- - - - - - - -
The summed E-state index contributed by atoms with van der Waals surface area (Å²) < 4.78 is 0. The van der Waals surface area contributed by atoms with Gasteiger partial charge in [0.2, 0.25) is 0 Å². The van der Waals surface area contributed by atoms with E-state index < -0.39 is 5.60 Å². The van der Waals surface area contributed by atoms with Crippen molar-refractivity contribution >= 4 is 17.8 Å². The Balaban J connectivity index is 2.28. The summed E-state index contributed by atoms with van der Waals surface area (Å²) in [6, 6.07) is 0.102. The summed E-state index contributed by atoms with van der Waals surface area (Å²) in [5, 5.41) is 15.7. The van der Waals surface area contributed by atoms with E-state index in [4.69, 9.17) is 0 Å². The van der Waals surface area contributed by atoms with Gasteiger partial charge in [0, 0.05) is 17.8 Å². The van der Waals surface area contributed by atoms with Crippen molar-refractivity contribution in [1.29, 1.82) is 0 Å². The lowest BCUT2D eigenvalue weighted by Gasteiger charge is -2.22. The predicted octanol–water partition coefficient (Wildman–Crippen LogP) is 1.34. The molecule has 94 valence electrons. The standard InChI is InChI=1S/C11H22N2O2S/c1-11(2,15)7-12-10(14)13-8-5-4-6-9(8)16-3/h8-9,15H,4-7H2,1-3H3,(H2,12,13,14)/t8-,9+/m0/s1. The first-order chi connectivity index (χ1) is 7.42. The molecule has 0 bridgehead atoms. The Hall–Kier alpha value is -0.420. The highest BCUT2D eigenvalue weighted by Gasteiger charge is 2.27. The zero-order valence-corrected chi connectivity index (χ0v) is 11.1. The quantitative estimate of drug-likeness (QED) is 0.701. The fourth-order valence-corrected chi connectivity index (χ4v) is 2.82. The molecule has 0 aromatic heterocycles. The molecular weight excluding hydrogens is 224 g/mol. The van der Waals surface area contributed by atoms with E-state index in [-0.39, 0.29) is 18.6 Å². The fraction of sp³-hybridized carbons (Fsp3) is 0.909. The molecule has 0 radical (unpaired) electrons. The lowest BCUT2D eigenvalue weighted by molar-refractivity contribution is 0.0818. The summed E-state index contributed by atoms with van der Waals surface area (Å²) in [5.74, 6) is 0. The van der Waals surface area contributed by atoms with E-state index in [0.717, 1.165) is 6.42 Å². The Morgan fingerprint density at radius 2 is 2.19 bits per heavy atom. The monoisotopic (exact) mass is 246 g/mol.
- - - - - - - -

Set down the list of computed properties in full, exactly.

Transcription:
The summed E-state index contributed by atoms with van der Waals surface area (Å²) < 4.78 is 0. The van der Waals surface area contributed by atoms with Gasteiger partial charge in [0.2, 0.25) is 0 Å². The van der Waals surface area contributed by atoms with E-state index < -0.39 is 5.60 Å². The van der Waals surface area contributed by atoms with Crippen molar-refractivity contribution >= 4 is 17.8 Å². The Balaban J connectivity index is 2.28. The summed E-state index contributed by atoms with van der Waals surface area (Å²) in [6, 6.07) is 0.102. The summed E-state index contributed by atoms with van der Waals surface area (Å²) in [5, 5.41) is 15.7. The van der Waals surface area contributed by atoms with E-state index in [4.69, 9.17) is 0 Å². The van der Waals surface area contributed by atoms with Gasteiger partial charge in [0, 0.05) is 17.8 Å². The van der Waals surface area contributed by atoms with Crippen molar-refractivity contribution in [1.29, 1.82) is 0 Å². The lowest BCUT2D eigenvalue weighted by Gasteiger charge is -2.22. The predicted octanol–water partition coefficient (Wildman–Crippen LogP) is 1.34. The molecule has 94 valence electrons. The standard InChI is InChI=1S/C11H22N2O2S/c1-11(2,15)7-12-10(14)13-8-5-4-6-9(8)16-3/h8-9,15H,4-7H2,1-3H3,(H2,12,13,14)/t8-,9+/m0/s1. The first-order chi connectivity index (χ1) is 7.42. The molecule has 0 bridgehead atoms. The Hall–Kier alpha value is -0.420. The highest BCUT2D eigenvalue weighted by Gasteiger charge is 2.27. The zero-order valence-corrected chi connectivity index (χ0v) is 11.1. The quantitative estimate of drug-likeness (QED) is 0.701. The fourth-order valence-corrected chi connectivity index (χ4v) is 2.82. The molecule has 0 aromatic heterocycles. The molecular weight excluding hydrogens is 224 g/mol. The van der Waals surface area contributed by atoms with E-state index in [-0.39, 0.29) is 18.6 Å². The fraction of sp³-hybridized carbons (Fsp3) is 0.909. The molecule has 0 radical (unpaired) electrons. The lowest BCUT2D eigenvalue weighted by molar-refractivity contribution is 0.0818. The summed E-state index contributed by atoms with van der Waals surface area (Å²) in [5.74, 6) is 0. The van der Waals surface area contributed by atoms with E-state index in [0.717, 1.165) is 6.42 Å². The Morgan fingerprint density at radius 2 is 2.19 bits per heavy atom. The monoisotopic (exact) mass is 246 g/mol.